Afghanistan aligns itself with the statement delivered on behalf of the Organization of Islamic Cooperation (OIC). I would like to add the following in my national capacity.

Mr. President,

My country is one of the biggest victims of terrorism in the world. Afghan men, women, and children are affected every day by terrorism and violence.  As a result of this pernicious threat, Afghans regularly see their loved ones killed in suicide and roadside bombings, their clinics and schools destroyed, and their important public figures assassinated. Past weeks have seen some particularly horrific attacks.  My government condemns in the strongest terms the recent attack on the Indian Consulate in Herat, the kidnapping of 35 University professors Ghaznhi province this week,the recent assassination attempt against one of the two frontrunners in Afghanistan’s presidential election, and the gruesome attack on personnel of the Turkish EMTA Construction Company in Jalalabad Province.

My government also condemns acts of terrorism all over the world, in all its forms and manifestations. We were deeply saddened by the most recent act of terror committed in our neighboring country, Pakistan, where militants attacked the Karachi airport and killed over a dozen individuals. We condemn the unforgiveable acts of Boko Haram in Nigeria and we also deplore the violence in Mosul, Iraq at the hands of terrorist groups, and the gruesome kidnapping of Turkish diplomats in that country.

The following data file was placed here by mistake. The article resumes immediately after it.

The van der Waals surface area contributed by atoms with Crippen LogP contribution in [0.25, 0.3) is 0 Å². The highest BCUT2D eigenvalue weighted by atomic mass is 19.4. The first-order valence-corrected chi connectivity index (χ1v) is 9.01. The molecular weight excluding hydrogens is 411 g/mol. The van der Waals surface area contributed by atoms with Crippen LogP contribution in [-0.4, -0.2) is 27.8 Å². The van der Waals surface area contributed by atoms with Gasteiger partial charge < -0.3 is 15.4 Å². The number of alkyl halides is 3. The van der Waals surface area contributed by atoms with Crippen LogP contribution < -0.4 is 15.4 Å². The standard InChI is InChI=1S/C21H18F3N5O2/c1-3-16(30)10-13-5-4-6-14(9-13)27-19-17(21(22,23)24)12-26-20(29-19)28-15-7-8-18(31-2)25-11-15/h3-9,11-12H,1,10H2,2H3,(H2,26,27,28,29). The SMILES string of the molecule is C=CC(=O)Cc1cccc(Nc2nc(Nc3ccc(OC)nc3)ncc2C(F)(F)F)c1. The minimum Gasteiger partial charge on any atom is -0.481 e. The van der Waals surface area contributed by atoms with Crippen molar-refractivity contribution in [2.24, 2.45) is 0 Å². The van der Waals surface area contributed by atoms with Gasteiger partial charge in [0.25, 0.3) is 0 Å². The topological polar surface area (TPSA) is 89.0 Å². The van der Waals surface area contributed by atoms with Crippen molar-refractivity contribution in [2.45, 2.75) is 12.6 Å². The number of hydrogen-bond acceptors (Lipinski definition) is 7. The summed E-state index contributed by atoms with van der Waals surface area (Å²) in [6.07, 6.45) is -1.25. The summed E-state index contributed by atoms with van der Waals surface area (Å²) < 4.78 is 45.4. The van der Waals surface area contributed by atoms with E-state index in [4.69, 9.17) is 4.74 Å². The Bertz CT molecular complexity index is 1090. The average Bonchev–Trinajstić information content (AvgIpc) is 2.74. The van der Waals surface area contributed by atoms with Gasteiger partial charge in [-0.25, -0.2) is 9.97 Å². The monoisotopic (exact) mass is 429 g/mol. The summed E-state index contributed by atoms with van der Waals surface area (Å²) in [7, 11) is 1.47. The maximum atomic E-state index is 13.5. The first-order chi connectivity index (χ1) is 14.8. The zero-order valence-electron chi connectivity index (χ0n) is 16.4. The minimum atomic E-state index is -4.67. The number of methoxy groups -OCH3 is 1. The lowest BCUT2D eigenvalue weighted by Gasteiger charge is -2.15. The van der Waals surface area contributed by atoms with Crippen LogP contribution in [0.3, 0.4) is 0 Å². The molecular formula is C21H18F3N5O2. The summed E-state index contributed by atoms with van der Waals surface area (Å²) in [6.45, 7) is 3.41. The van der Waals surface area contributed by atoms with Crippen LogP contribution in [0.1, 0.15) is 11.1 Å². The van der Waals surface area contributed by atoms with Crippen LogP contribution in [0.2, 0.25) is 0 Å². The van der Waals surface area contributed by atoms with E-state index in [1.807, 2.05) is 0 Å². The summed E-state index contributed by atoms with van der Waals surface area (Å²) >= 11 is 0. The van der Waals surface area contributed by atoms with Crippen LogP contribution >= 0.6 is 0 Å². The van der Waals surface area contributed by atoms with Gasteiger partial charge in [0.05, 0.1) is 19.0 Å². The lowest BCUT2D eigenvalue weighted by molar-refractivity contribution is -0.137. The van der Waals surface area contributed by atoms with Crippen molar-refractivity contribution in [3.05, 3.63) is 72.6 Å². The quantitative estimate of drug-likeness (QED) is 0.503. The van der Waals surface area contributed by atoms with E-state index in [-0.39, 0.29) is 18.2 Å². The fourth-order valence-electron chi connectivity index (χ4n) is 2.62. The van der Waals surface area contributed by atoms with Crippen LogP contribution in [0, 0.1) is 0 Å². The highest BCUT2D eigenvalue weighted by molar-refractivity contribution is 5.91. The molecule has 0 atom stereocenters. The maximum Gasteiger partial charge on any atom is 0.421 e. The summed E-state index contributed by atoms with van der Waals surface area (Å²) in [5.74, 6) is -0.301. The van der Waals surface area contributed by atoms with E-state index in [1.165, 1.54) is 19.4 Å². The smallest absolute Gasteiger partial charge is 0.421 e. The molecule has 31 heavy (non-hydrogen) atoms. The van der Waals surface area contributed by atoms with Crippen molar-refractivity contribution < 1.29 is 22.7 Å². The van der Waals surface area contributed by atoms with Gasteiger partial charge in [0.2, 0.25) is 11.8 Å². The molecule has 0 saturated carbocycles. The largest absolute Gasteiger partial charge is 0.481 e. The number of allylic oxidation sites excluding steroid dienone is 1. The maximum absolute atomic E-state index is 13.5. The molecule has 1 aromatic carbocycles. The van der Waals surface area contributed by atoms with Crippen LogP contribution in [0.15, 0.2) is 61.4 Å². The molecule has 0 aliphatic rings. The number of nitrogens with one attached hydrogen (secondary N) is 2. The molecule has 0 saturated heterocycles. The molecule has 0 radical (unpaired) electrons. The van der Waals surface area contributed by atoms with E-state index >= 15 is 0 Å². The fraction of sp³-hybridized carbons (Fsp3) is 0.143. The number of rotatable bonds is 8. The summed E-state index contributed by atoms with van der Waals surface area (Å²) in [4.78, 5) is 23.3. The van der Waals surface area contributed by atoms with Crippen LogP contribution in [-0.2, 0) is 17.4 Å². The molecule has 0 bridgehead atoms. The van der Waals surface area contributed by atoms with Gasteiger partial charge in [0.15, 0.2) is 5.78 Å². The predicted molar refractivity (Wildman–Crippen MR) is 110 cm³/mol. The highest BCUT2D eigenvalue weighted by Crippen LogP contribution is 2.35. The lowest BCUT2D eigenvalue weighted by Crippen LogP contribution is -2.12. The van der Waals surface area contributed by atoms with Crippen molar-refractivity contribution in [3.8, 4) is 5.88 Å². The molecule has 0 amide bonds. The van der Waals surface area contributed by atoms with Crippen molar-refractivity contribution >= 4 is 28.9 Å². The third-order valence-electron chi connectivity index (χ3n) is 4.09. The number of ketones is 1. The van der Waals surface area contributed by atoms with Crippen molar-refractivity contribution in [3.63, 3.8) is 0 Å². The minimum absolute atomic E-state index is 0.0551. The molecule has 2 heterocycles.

Recognizing the continuing threat of terrorism in our country, counter-terrorism policies are central to Afghanistan’s national security strategy. Over the past decade, Afghanistan, together with our international partners, has made major strides in addressing and weakening terrorist networks in the country. These efforts continue as the Afghan National Security Forces (ANSF) assume a greater role in all security activities across Afghanistan, including counter-terrorism operations.  The increasing capabilities of the Afghan National Security Forces were evident during the recent first round of elections in my country, when Afghan National Security Forces secured polling centers around the country and ensured the safety of Afghan voters on Election Day.

Moreover, we have strengthened our counter-terrorism legal framework to appropriately address the threat of terrorism in the county. Afghanistan is party to 13 international conventions and protocols concerning terrorism, and we have adopted a multitude of national laws to combat terrorism and other forms of organized crime. These include the Law on Combating the Financing of Terrorism and the Law on Combating Terrorist Offences.

We are working closely with the Counter-Terrorism Committee and its Executive Directorate, and have submitted relevant national reports on implementation. We also work closely to implement relevant United Nations sanctions regimes, and commend the valuable work of the sanctions committees, including the Al-Qaida sanctions regime mandated by Security Council resolution 1267, the Taliban sanctions regime, mandated by Security Council resolution 1988, as well as the Analytical Support and Sanctions Monitoring Team.  While we acknowledge the effectiveness of sanctions, we call for further regional cooperation in the implementation of sanctions to ensure their further success.

Mr. President,